- Could there be more steps in product design?
- Yes, there could be additional steps in the product design process depending on the specifics of the product and industry. For example, they may include brainstorming and ideation sessions, providing product accessibility for people with disabilities, localization for different regions, implementing security features, etc. Moreover, in practice, the design process is more like a cycle rather than a straight line. The design and development teams may need to revisit previous steps to make changes based on feedback and testing. Each iteration improves the product and deals with new challenges.
- What steps in the design process can you skip?
- Skipping steps in the design process is not recommended, as it can lead to a product that doesn't fulfill its intended purposes to its fullest. However, while each step is important, some may be less critical than others depending on the product and its requirements. For example, it may be optional to implement certain features in the early versions of the product. In some cases, it's possible to accelerate the design development process, but the chances that the product will compete successfully in the market won't change significantly.
- How can you cut costs in the design process?
There are several ways to create a cost-effective design process without compromising the quality of the final product. For example:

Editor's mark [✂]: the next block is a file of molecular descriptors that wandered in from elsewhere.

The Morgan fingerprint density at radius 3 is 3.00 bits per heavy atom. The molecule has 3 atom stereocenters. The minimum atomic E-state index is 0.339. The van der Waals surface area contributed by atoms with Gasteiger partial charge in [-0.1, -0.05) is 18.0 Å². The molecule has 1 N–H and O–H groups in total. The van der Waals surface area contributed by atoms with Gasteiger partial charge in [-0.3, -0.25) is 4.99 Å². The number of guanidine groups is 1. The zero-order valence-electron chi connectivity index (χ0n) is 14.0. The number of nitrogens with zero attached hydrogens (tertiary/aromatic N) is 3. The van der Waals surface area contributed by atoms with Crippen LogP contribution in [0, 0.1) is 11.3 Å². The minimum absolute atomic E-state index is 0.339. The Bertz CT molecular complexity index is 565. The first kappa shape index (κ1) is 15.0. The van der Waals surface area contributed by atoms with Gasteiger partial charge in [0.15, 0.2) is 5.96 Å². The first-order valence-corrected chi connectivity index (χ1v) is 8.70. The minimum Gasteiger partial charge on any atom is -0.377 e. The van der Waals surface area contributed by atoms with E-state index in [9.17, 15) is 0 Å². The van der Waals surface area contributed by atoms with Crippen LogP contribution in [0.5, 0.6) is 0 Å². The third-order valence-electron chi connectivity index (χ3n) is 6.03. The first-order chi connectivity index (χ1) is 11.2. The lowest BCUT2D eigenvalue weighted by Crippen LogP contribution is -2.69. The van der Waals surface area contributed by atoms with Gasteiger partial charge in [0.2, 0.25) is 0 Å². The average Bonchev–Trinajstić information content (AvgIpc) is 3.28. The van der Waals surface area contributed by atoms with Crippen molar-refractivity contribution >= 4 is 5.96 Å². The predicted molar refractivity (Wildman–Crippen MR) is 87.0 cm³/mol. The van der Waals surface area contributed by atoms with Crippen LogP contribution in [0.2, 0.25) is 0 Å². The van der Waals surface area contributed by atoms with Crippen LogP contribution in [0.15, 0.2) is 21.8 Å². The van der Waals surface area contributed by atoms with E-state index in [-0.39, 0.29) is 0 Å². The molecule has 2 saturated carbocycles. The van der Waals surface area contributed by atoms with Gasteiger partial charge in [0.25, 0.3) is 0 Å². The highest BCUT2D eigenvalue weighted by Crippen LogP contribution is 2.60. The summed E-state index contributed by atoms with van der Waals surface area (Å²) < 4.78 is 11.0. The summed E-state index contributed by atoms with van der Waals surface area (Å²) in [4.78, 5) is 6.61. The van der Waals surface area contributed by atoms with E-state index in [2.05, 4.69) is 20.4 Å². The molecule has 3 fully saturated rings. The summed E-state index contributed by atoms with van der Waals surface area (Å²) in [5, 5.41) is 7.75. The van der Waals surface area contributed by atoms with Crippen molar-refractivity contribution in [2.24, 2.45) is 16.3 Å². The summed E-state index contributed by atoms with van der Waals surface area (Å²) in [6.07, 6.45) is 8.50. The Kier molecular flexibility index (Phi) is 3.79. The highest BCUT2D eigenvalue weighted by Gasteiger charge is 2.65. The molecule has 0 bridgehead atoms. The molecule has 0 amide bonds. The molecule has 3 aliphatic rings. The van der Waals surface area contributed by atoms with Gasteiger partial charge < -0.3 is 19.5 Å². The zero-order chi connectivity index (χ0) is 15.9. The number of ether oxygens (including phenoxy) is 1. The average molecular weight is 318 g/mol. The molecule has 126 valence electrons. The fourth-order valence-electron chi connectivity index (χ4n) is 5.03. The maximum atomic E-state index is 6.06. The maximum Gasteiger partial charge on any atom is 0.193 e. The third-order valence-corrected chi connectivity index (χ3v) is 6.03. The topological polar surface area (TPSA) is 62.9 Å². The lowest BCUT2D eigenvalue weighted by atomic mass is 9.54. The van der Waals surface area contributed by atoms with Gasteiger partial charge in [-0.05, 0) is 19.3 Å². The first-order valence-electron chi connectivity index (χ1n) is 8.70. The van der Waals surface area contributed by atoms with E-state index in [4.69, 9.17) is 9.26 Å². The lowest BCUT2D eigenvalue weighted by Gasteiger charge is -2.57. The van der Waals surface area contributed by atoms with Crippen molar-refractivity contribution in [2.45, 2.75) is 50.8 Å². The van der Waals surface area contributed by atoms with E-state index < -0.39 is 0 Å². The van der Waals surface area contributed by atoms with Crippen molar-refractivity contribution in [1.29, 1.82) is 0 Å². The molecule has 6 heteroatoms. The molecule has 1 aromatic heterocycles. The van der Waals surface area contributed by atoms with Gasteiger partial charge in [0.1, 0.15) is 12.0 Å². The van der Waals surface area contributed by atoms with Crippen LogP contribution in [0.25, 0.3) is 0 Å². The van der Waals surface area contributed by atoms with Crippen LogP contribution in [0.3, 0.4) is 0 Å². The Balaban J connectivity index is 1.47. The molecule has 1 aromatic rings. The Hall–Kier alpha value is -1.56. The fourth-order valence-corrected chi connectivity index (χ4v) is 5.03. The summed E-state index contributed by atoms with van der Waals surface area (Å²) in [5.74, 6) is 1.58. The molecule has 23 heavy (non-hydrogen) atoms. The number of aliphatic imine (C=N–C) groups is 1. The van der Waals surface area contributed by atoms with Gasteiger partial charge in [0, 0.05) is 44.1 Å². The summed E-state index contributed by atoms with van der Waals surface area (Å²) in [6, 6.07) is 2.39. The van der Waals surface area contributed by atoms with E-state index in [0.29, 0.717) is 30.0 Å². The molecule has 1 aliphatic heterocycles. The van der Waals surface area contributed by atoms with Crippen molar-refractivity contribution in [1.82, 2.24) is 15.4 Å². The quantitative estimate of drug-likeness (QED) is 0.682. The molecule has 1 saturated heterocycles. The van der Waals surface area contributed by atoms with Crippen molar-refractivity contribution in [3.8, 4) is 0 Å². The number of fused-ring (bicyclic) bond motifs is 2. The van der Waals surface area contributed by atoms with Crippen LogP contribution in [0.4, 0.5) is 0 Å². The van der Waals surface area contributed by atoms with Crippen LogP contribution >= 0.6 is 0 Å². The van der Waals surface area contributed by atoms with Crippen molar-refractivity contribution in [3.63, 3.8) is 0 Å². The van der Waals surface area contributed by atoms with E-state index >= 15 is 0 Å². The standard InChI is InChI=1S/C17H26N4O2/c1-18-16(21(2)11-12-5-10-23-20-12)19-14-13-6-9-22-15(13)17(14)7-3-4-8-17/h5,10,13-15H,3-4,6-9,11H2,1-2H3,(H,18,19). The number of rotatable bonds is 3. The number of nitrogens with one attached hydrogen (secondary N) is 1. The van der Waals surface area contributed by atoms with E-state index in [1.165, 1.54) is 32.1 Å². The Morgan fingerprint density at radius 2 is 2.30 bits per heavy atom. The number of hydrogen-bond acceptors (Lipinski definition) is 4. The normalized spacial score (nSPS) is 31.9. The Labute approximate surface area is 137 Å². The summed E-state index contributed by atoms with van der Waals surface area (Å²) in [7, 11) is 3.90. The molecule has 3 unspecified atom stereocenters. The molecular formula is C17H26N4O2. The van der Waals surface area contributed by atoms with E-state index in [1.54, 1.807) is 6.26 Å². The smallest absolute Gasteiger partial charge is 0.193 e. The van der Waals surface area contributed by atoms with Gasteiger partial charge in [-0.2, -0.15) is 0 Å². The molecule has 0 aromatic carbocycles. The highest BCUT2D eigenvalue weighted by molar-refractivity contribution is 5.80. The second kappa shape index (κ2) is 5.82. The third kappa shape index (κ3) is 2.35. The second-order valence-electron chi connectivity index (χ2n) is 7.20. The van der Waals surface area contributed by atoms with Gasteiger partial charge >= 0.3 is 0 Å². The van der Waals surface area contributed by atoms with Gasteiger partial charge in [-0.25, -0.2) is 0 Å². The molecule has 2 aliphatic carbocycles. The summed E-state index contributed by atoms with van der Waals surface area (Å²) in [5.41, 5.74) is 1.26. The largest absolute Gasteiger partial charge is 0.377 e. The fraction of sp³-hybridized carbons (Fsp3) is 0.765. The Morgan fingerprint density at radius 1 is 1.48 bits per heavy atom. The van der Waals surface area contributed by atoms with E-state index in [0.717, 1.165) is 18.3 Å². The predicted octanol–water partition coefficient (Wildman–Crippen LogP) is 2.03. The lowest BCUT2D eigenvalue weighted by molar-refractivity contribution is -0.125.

- Conducting efficient research
- Prioritizing features
- Using open-source tools and templates
- Leveraging outsourcing
Overall, cutting costs in the design process requires a balance between efficiency and quality.
- How to measure results after the design process is completed?
- As soon as the design is implemented and the product is launched, we start collecting and analyzing data received from connected services (Google Analytics, Hotjar, etc.) or feedback forms. Monitoring how the interface works helps us pinpoint areas that require changes and aspects of the interface we can improve on.
- How long does it usually take to go through all the stages of product design?
- The time it takes to go through the product design process can vary greatly depending on the product complexity, the design team size, and the project's specifics. Some products may require only a few weeks of design work, while others may take months or even years to complete. We recommend contacting Django Stars specialists for a more accurate estimation of your particular project.
- Who do designers most often interact with during the product design process?
- Product managers (they ensure that the design aligns with the overall product strategy)
- Engineers (they ensure that the design can be implemented technically and meets the performance requirements)
- Marketing and sales teams (they ensure that the design aligns with the overall marketing strategy)
- Users (to gather feedback and insights)
- Project managers (they ensure that the design is delivered on time, on budget, and meets the overall project goals)
- Executives and stakeholders (to present design concepts, gather feedback, and get buy-in for design decisions)